We live in a world full of debris, from nanoparticles to rock avalanches, from glaciers to continents, to the solar system itself, all of which are made up of distorted polyhedrons Understanding and controlling fragmentation is essential to assess natural disasters, exploit natural resources, and even make a safe landing on other planets. < / P > < p > in a new study, four scientists have proved the validity of an old idea. Plato, an ancient Greek philosopher who lived in the 5th century B.C., believed that the five “substances” – water, gas, fire, earth and ether, which made up the world, corresponded to a specific geometric shape, namely, the so-called Platonic polyhedron (that is, polyhedrons with equal sides). The shape corresponding to the soil element is a cube. < / P > < p > now, researchers have used modern scientific methods to prove that this seemingly absurd idea is essentially correct. In a new paper published in the proceedings of the American Academy of Sciences, researchers have proved by means of mathematics, geology and physics that the average shape of the natural three-dimensional debris on earth is a cube; the average geometry of the natural two-dimensional debris is a “Plato” quadrilateral and a “voronoy” hexagon. < / P > < p > for researchers, this is a very interesting discovery, which links our understanding of nature with the concept of “soil” in Plato’s vision, proving Plato’s idea that soil elements are composed of cubes, just like the real statistical average model. < / P > < p > this exploration began with a study by mathematician Gabor domokos. In 2019, domokos published a paper describing a series of geometric models. Among the five polyhedrons proposed by Plato, only cube can fill space in a completely compact and seamless way. Therefore, domokos quantified the gaps produced by the other four geometries with the geometric model, and developed an approximate average geometric model. < p > < p > he spent three years thinking and testing the model. He found that if we randomly cut a three-dimensional polyhedron into two pieces, and repeat the cutting step again and again, the average approximate shape of a large number of polyhedrons with different shapes is cube. After < / P > < p > < p >, physicists Ferenc Kun and J á NOS t ü R ü K joined the research team on this problem. Kun is an expert on fragmentation, while t ü R ü K specializes in statistical and computer modeling. After discussing the discovery together, they decided to take the question to the geophysicist Douglas jerolmack to discuss the question: how does this happen in nature? < / P > < p > jerolmack was very surprised by the results of the model, which he thought was either a mistake or a major discovery. They’re trying to figure out what shapes rocks form when they shatter and understand the physical principles that produce them. < p > < p > fragmentation is a ubiquitous process, which means that the parts separated from the original solid must be able to be reassembled without any gaps. However, it turns out that the only Platonic polyhedron satisfying this condition is cube.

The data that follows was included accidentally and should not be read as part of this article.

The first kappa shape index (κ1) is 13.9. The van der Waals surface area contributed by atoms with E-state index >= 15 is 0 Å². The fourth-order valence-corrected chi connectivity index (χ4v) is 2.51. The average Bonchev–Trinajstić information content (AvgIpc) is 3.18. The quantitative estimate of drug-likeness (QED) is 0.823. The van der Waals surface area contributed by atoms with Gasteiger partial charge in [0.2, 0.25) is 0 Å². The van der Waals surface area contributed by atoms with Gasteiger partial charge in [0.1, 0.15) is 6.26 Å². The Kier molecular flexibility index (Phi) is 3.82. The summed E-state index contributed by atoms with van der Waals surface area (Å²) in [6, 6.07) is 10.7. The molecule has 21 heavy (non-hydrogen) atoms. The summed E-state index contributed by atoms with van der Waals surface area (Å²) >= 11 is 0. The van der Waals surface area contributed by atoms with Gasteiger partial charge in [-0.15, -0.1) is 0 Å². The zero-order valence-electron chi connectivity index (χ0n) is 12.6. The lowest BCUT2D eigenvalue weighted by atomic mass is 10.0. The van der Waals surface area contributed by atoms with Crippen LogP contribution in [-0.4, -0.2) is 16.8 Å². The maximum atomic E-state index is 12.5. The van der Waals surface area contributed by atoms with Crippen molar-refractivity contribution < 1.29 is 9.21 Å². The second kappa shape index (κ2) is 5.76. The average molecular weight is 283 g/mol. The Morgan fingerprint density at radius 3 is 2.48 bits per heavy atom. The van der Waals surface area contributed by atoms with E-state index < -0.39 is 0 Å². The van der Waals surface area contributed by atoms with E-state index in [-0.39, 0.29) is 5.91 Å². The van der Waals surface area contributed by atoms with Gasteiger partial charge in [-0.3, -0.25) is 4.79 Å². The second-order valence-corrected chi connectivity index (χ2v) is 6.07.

in order to test whether this mathematical model is correct in nature, they collected hundreds of different kinds of rock samples and measured them, and also retrieved thousands of rock information from the existing rock data sets. Whether the rocks were naturally weathered by outcrops or artificially blasted, the measurements were consistent with the average cubes they found. However, the existence of some special rocks seems to break the cubic rule. For example, the road of giants in Northern Ireland is an example. The giant’s road is a series of towering columns made of basalt cooled by some unusual process. Although these structures are rare, the mathematical concept of fragmentation in the new study can still include these fragments formed by unusual processes. < / P > < p > jerolmack explained that if a piece of rock is pulled, squeezed, or sheared, it is likely to form cube shaped fragments. Generally speaking, these forces act simultaneously; other shapes are formed only when the applied force is very special, but this is not the normal state of rocks on earth. < / P > < p > in addition, when researchers explored two-dimensional shaped fragments, the average polygon shape formed by the fracture was consistent with the model prediction, although these fragments had different fracture modes. They found that for two-dimensional materials, there is a similar probability of getting a rectangle and a hexagon. < / P > < p > there are a lot of sand and pebbles on the earth, which are evolved by cutting in a common form. When we pick up a stone in nature, we will probably find that it is not a perfect cube, but they are all statistical projections of the cube. It’s reminiscent of Plato’s fable about caves: he proposed an idealized form that is essential to understanding the universe, believing that what we see is a distorted projection of that perfect form. However, from the perspective of practical application, the analysis of fracture modes can be applied to the fracture of ice sheet, dry mud and even crust in nature; the identification of rock patterns can help to predict the risk of rock falling and the flow of fluids (such as oil or water) in rocks. It is a very strange experience for researchers to discover the possible basic laws of nature from thousands of years of thinking. This also makes modern scientists feel that Plato’s insights may be derived from his unusual sensitivity to geometry, his intuition, and his profound thinking about the difference between science and ordinary people.